Selection and commentary by PDC members and authoritative experts in the field
Monday, November 24th 2014
Dr. Robert Albro, the Council's Vice President, has co-edited a book that surveys the performance of United States military units in missions that involve extensive contact with local populations: peacekeeping, stability operations and the like. It may be of interest whether you're in the military, or in a civilian organization. Check out Cultural Awareness in the Military: Developments and Implications for Future Humanitarian Cooperation edited by Dr. Albro and Bill Ivey, published by Palgrave Macmillan.
We invite other Council members who have have recently published books to write in, so we can share that information with readers.
Sunday, November 23rd 2014
Last week I attended a conference on Public Diplomacy in Busan, Korea. It gathered participants from the Korea Foundation, the Ministry of Foreign Affairs, the American Embassy and the Korean-American Educational Commission, U.S. Forces Korea, and several leading Korean policy institutes and universities. Learning of the different and interesting ways they are engaged in Public Diplomacy made for a fascinating conference. My presentation follows.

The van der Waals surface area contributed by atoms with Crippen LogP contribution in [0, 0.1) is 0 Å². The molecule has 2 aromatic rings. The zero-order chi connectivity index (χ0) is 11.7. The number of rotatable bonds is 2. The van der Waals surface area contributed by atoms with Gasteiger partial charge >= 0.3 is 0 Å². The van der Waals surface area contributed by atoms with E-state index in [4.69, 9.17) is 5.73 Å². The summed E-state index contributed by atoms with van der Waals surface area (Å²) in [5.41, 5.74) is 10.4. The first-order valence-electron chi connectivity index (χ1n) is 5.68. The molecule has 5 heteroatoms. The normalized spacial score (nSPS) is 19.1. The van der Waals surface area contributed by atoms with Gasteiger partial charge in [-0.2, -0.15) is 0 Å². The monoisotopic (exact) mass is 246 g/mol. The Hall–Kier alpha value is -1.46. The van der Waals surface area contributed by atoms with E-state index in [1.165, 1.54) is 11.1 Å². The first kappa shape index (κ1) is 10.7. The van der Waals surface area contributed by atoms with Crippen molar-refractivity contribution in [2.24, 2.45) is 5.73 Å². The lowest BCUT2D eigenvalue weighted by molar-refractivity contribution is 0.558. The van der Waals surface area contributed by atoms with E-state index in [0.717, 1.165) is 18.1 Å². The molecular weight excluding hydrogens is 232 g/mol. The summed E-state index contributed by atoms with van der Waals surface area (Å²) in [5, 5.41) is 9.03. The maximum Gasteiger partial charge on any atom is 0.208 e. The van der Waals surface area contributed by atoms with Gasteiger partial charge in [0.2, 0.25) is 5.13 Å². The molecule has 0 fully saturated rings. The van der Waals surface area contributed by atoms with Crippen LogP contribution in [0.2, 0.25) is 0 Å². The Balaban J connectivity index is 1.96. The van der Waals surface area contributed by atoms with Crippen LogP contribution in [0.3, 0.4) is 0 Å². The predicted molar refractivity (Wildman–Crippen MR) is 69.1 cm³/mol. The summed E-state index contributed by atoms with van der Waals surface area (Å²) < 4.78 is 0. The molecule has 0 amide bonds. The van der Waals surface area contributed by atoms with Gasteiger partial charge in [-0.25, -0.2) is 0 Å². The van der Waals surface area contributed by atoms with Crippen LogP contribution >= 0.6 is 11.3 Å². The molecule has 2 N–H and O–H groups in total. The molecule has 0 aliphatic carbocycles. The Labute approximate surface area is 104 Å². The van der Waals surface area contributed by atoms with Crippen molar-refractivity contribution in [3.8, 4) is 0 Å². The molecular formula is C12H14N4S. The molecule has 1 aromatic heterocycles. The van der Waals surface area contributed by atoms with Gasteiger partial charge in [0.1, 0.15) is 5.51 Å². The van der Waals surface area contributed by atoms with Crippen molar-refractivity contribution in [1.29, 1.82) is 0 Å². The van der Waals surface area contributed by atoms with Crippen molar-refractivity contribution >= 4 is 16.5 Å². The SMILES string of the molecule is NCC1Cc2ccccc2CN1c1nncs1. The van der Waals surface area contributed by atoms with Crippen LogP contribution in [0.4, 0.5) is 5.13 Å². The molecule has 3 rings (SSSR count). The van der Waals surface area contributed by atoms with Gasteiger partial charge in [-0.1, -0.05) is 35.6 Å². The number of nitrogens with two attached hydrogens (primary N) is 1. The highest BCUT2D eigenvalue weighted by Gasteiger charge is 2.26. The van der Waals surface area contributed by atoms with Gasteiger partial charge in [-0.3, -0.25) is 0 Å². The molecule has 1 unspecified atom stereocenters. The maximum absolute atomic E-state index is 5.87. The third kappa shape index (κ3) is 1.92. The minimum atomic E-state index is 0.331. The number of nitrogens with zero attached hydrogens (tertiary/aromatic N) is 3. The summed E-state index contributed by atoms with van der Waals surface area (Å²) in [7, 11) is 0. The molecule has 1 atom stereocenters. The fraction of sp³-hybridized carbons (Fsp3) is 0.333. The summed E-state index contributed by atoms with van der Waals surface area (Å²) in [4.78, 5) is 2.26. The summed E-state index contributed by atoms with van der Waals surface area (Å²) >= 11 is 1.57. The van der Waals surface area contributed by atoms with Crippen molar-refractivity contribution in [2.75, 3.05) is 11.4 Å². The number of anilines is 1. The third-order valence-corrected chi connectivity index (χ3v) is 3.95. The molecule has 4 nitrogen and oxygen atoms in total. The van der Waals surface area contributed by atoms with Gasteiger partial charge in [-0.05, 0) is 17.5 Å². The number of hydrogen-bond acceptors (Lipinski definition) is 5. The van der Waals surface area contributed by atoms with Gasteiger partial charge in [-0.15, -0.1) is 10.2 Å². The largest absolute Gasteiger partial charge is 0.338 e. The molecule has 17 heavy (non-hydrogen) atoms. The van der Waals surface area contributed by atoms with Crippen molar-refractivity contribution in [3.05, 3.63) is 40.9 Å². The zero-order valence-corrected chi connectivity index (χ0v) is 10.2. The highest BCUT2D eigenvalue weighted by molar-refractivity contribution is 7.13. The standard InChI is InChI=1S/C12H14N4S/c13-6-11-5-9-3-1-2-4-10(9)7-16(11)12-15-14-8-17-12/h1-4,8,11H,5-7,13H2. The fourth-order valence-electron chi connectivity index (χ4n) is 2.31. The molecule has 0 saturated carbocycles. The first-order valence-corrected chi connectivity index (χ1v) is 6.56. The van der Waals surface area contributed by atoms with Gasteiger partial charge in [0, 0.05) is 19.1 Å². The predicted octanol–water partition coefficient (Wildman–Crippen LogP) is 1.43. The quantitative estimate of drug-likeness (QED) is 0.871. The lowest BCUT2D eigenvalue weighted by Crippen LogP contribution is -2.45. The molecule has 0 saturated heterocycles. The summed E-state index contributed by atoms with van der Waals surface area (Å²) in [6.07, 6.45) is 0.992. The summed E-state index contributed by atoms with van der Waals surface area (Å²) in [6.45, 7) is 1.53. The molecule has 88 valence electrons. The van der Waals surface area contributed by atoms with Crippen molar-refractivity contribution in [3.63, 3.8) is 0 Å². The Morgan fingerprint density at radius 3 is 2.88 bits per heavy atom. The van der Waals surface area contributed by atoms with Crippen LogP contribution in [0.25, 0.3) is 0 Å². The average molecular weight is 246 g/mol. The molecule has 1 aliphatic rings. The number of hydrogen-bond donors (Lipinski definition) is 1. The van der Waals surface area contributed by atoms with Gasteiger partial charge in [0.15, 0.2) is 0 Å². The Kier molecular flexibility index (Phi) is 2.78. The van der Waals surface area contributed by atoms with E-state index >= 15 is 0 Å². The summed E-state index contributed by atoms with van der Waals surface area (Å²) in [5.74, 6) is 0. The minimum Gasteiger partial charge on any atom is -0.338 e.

Why Public Diplomacy?
Sunday, November 16th 2014
By Dr. Michael H. Anderson. Dr. Anderson is a retired Foreign Service Officer, a member of the PDC, and a long-time reader of The Washington Post.
Washington and, indeed, much of the world, recently paid tribute to the legendary Ben Bradlee, the Executive Editor of The Washington Post from 1968 -91, who passed away October 21, 2014. His role in managing his paper’s sensitive relations with the government during both Watergate and the Pentagon Papers and leading his paper to 18 Pulitzer Prizes made him arguably the most influential journalist of the 20th Century.
Sunday, November 9th 2014
Events more than seven decades ago prompt this short Veterans Day meditation for Public Diplomacy.
On September 15, 1942, the aircraft carrier USS Wasp (CV-7), supporting the Guadalcanal campaign, was 170 miles southeast of San Cristobal Island in the Solomons. It was mid-afternoon on an active day of air operations -- planes launched and planes recovered. At 14:44 hours, came the peril. A lookout called the alarm: “three torpedoes ... three points forward of the starboard beam."
Tuesday, November 4th 2014
In recent months, the front pages, websites, columns, blogs, and talking heads rediscovered an old issue -- the nomination of individuals who raised funds for a Presidential campaign to be ambassadors. A few nominees were embarrassed at their Senate confirmation hearings.
This short piece is NOT about ambassadorial nominees. Rather, let me step back and discuss the naming of political appointees to senior policy positions in the Department of State.